Consumers in the United Kingdom spent on average 74.09 euros per online FMCG purchase in 2016, which corresponds with a decrease of over 2 percent compared to the situation a year before. But still, the online ticket was 4.5 times higher than the offline one. Globally, only in Thailand consumers spend much more online on fast-moving consumer goods than they do offline.
This is one of the results of the quarterly FMCG E-commerce Index from Kantar Worldpanel. This report provides a snapshot update on the global online FMCG market. Last year, global FMCG online sales increased by 26 percent (versus +15% growth in 2015), with ecommerce now contributing to 35 percent of the global FMCG growth.
France is still behind
As said, in the UK, consumers spend 4.5 times more on fast-moving consumer goods online than they do in-store. In 2014, the online cart in the UK was 4.8 times bigger and back then, expectations were France would soon take over the number one position in Europe, mostly because of the impressive growth of Click & Collect options in France. But when we take a look at the latest data, it seems France didn’t manage to beat the UK: consumers in France only spend 2 times more on FMCG online than they do offline.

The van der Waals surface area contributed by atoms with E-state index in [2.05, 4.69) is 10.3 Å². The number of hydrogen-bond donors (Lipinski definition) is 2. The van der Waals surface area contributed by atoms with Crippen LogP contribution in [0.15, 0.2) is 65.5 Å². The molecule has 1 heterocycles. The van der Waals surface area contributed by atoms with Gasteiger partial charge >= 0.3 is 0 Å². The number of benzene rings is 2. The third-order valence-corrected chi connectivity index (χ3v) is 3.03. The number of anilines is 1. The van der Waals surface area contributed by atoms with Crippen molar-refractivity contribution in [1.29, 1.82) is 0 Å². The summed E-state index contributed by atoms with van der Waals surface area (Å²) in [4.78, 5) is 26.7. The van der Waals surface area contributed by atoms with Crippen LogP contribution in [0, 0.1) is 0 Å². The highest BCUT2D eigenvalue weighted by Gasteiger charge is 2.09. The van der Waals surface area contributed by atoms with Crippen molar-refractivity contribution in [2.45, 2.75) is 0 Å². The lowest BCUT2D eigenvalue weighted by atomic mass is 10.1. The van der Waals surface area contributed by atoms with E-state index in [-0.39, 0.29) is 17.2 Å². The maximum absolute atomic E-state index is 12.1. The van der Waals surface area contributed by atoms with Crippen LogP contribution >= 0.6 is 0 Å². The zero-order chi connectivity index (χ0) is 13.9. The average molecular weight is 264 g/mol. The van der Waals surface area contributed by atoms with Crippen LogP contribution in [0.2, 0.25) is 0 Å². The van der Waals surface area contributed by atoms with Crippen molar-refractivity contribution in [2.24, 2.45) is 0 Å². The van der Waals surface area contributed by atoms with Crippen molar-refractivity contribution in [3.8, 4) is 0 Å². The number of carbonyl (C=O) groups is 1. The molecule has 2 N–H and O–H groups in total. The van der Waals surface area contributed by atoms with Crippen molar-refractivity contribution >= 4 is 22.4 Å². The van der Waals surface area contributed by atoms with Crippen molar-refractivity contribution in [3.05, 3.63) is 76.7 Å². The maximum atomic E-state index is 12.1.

FMCG online & offline
The report also shows that in the UK, online FMCG purchases account for 7.3 percent of total FMCG purchases. In other European countries, this share is much lower: 5.5 percent in France, 1.7 percent in Spain and 1 percent in Portugal.
27.5% of UK households bought FMCG online
Last year, 27.5 percent of households in the United Kingdom bought FMCG products online at least once. Within this metric, the UK is the best-performing European country again, as in France the share is 26.2 percent, followed by Spain (24.7 percent) and Portugal (just 6.5 percent).
“Ecommerce accounts for 4.6 percent of the global FMCG market but represents 35 percent of the growth, that’s eight times its weight in the market”, Eric Batty, Global E-commerce Business Development Director, explains. “Ecommerce may only reach a small proportion of grocery shoppers, but it’s no surprise that manufacturers are investing considerably in this channel.”